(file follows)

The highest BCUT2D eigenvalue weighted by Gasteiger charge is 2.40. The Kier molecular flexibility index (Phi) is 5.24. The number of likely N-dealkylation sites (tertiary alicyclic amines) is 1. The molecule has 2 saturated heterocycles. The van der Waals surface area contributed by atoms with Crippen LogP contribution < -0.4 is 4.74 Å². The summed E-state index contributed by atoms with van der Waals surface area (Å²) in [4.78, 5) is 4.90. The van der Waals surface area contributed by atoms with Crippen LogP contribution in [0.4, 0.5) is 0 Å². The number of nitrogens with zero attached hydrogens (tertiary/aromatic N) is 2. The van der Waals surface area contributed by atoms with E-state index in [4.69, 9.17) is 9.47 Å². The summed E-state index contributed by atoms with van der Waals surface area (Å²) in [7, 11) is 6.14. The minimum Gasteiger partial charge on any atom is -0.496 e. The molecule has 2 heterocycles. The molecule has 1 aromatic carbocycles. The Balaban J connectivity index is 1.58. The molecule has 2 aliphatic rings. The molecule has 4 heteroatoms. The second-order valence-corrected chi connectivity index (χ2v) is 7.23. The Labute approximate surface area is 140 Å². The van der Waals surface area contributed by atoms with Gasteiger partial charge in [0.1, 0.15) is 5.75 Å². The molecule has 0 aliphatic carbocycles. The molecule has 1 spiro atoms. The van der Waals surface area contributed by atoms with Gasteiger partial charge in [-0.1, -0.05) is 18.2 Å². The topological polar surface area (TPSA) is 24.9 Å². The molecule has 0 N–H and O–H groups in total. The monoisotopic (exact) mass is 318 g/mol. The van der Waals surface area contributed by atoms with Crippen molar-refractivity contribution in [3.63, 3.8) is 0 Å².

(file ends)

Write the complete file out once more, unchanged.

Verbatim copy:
The highest BCUT2D eigenvalue weighted by Gasteiger charge is 2.40. The Kier molecular flexibility index (Phi) is 5.24. The number of likely N-dealkylation sites (tertiary alicyclic amines) is 1. The molecule has 2 saturated heterocycles. The van der Waals surface area contributed by atoms with Crippen LogP contribution < -0.4 is 4.74 Å². The summed E-state index contributed by atoms with van der Waals surface area (Å²) in [4.78, 5) is 4.90. The van der Waals surface area contributed by atoms with Crippen LogP contribution in [0.4, 0.5) is 0 Å². The number of nitrogens with zero attached hydrogens (tertiary/aromatic N) is 2. The van der Waals surface area contributed by atoms with E-state index in [4.69, 9.17) is 9.47 Å². The summed E-state index contributed by atoms with van der Waals surface area (Å²) in [7, 11) is 6.14. The minimum Gasteiger partial charge on any atom is -0.496 e. The molecule has 2 heterocycles. The molecule has 1 aromatic carbocycles. The Balaban J connectivity index is 1.58. The molecule has 2 aliphatic rings. The molecule has 4 heteroatoms. The second-order valence-corrected chi connectivity index (χ2v) is 7.23. The Labute approximate surface area is 140 Å². The van der Waals surface area contributed by atoms with Gasteiger partial charge in [0.1, 0.15) is 5.75 Å². The molecule has 0 aliphatic carbocycles. The molecule has 1 spiro atoms. The van der Waals surface area contributed by atoms with Gasteiger partial charge in [-0.1, -0.05) is 18.2 Å². The topological polar surface area (TPSA) is 24.9 Å². The molecule has 0 N–H and O–H groups in total. The monoisotopic (exact) mass is 318 g/mol. The van der Waals surface area contributed by atoms with Crippen molar-refractivity contribution in [3.63, 3.8) is 0 Å².